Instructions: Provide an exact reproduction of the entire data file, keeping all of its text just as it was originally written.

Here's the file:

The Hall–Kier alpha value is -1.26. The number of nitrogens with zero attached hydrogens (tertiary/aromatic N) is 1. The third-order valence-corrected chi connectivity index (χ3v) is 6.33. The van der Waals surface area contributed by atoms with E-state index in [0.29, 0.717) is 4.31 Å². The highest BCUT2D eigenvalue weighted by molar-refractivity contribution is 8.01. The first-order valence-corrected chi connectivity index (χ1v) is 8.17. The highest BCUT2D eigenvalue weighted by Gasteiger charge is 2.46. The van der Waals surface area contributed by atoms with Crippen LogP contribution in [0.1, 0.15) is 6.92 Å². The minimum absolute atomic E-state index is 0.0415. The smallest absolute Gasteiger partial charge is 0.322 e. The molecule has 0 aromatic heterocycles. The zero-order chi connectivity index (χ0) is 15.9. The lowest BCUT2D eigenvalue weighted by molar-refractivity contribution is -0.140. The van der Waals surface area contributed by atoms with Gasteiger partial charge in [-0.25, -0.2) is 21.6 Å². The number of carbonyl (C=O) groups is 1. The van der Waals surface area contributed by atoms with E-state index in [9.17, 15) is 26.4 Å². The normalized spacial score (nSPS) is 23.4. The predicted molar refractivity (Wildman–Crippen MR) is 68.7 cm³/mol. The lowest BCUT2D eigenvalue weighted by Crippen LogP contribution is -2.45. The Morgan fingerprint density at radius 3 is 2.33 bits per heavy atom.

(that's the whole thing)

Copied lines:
The Hall–Kier alpha value is -1.26. The number of nitrogens with zero attached hydrogens (tertiary/aromatic N) is 1. The third-order valence-corrected chi connectivity index (χ3v) is 6.33. The van der Waals surface area contributed by atoms with E-state index in [0.29, 0.717) is 4.31 Å². The highest BCUT2D eigenvalue weighted by molar-refractivity contribution is 8.01. The first-order valence-corrected chi connectivity index (χ1v) is 8.17. The highest BCUT2D eigenvalue weighted by Gasteiger charge is 2.46. The van der Waals surface area contributed by atoms with Crippen LogP contribution in [0.1, 0.15) is 6.92 Å². The minimum absolute atomic E-state index is 0.0415. The smallest absolute Gasteiger partial charge is 0.322 e. The molecule has 0 aromatic heterocycles. The zero-order chi connectivity index (χ0) is 15.9. The lowest BCUT2D eigenvalue weighted by molar-refractivity contribution is -0.140. The van der Waals surface area contributed by atoms with Gasteiger partial charge in [-0.25, -0.2) is 21.6 Å². The number of carbonyl (C=O) groups is 1. The van der Waals surface area contributed by atoms with E-state index in [9.17, 15) is 26.4 Å². The normalized spacial score (nSPS) is 23.4. The predicted molar refractivity (Wildman–Crippen MR) is 68.7 cm³/mol. The lowest BCUT2D eigenvalue weighted by Crippen LogP contribution is -2.45. The Morgan fingerprint density at radius 3 is 2.33 bits per heavy atom.